Sunday, May 6, 2007

The origins of Empowerment Day

by Gerald Butler

One day in October of 05, Darryl Cornwell and I had just left the recently opened Highland Park Clubhouse where upon he commented on how enthusiastic I get whenever I am around other consumers. After a few minutes, he asked ‘If you could do one thing for consumers, what would it be? My answer, “My dream is for consumers to have one day a year where they are honored for their struggles in recovery. No politics, no bosses, no fear of being debased, simply a day in their honor”. Over the next few weeks Darryl continued to ask me for more details, even though I kept assuring him it would never happen. The next thing I know I am sitting in front of Marilyn Snowden (Director-Detroit East) telling her my dream in detail. I was pleasantly surprised when she said she would make my dream come true, luckily, I didn’t tell her that it would never happen.

Even though the Peer Support Movement teaches us the value of having hope and self-confidence, I found myself ready to call it off when ever even minor issue arose. I went many times to Ms. Snowden with these concerns, fully expecting her to say it could not be done. It turned out that either she has anticipated the problem and handled it, or she would make a phone call and solve what I deemed a disaster. What she mostly did was gave me HOPE, and like the child with a new toy, I wanted to show my newfound hope to other consumers. So ‘Visions’ began visiting clubhouses during which time we found it better to go not to take something, but just going to listen to consumers. The more I listened, the more I realized our only difference was that I was lucky enough to have gotten some good support.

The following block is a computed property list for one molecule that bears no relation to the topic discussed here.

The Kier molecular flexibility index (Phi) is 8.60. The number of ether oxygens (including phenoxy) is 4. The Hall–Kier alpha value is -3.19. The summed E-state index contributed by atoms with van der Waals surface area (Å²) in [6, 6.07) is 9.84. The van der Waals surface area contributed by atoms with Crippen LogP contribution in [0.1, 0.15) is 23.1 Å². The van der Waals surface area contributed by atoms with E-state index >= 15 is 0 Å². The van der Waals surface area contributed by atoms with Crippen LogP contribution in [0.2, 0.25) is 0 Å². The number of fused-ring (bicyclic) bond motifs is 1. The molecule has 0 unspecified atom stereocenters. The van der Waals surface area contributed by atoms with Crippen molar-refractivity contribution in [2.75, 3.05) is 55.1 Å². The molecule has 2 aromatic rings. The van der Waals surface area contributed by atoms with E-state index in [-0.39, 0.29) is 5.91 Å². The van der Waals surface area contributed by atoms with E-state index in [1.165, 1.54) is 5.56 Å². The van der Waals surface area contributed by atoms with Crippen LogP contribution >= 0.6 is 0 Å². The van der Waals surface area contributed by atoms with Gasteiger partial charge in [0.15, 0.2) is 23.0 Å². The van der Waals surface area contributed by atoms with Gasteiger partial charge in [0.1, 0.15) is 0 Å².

Folks from all over Wayne County and the Sate came out to support ‘Empowerment Day’. I now know that had I not had a sense of self-esteem and hope, it simply would not have occurred. That sense of self worth is a direct result of the Peer Support Movement, through which our experiences become valuable as we utilize them to help others. When we help others, we feel better about ourselves. The better we fell about ourselves the more positive we become about our recovery.

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